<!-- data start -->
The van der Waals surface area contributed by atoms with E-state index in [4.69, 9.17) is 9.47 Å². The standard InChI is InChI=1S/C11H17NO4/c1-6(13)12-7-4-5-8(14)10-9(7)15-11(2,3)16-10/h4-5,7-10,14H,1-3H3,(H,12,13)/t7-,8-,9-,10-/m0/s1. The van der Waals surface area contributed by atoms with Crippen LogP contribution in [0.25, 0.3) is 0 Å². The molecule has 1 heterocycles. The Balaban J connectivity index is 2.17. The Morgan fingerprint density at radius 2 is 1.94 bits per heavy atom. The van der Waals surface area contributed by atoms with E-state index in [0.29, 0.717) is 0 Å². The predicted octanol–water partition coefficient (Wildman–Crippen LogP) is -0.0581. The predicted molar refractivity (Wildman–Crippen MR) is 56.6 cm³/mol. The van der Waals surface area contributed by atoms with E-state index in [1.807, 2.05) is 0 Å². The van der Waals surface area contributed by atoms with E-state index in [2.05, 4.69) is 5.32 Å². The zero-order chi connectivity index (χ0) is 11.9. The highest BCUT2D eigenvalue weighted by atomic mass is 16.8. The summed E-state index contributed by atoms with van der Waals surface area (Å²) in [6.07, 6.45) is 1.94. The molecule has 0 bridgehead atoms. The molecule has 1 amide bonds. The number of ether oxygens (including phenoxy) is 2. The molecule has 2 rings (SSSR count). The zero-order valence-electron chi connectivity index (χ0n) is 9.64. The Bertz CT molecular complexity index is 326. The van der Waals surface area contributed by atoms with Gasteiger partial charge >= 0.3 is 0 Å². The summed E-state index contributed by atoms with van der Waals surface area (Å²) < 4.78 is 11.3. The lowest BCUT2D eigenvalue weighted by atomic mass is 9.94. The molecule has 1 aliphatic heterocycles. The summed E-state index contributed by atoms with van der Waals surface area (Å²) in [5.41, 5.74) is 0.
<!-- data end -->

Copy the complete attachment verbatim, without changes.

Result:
The van der Waals surface area contributed by atoms with E-state index in [4.69, 9.17) is 9.47 Å². The standard InChI is InChI=1S/C11H17NO4/c1-6(13)12-7-4-5-8(14)10-9(7)15-11(2,3)16-10/h4-5,7-10,14H,1-3H3,(H,12,13)/t7-,8-,9-,10-/m0/s1. The van der Waals surface area contributed by atoms with Crippen LogP contribution in [0.25, 0.3) is 0 Å². The molecule has 1 heterocycles. The Balaban J connectivity index is 2.17. The Morgan fingerprint density at radius 2 is 1.94 bits per heavy atom. The van der Waals surface area contributed by atoms with E-state index in [0.29, 0.717) is 0 Å². The predicted octanol–water partition coefficient (Wildman–Crippen LogP) is -0.0581. The predicted molar refractivity (Wildman–Crippen MR) is 56.6 cm³/mol. The van der Waals surface area contributed by atoms with E-state index in [1.807, 2.05) is 0 Å². The van der Waals surface area contributed by atoms with E-state index in [2.05, 4.69) is 5.32 Å². The zero-order chi connectivity index (χ0) is 11.9. The highest BCUT2D eigenvalue weighted by atomic mass is 16.8. The summed E-state index contributed by atoms with van der Waals surface area (Å²) in [6.07, 6.45) is 1.94. The molecule has 0 bridgehead atoms. The molecule has 1 amide bonds. The number of ether oxygens (including phenoxy) is 2. The molecule has 2 rings (SSSR count). The zero-order valence-electron chi connectivity index (χ0n) is 9.64. The Bertz CT molecular complexity index is 326. The van der Waals surface area contributed by atoms with Gasteiger partial charge >= 0.3 is 0 Å². The summed E-state index contributed by atoms with van der Waals surface area (Å²) < 4.78 is 11.3. The lowest BCUT2D eigenvalue weighted by atomic mass is 9.94. The molecule has 1 aliphatic heterocycles. The summed E-state index contributed by atoms with van der Waals surface area (Å²) in [5.41, 5.74) is 0.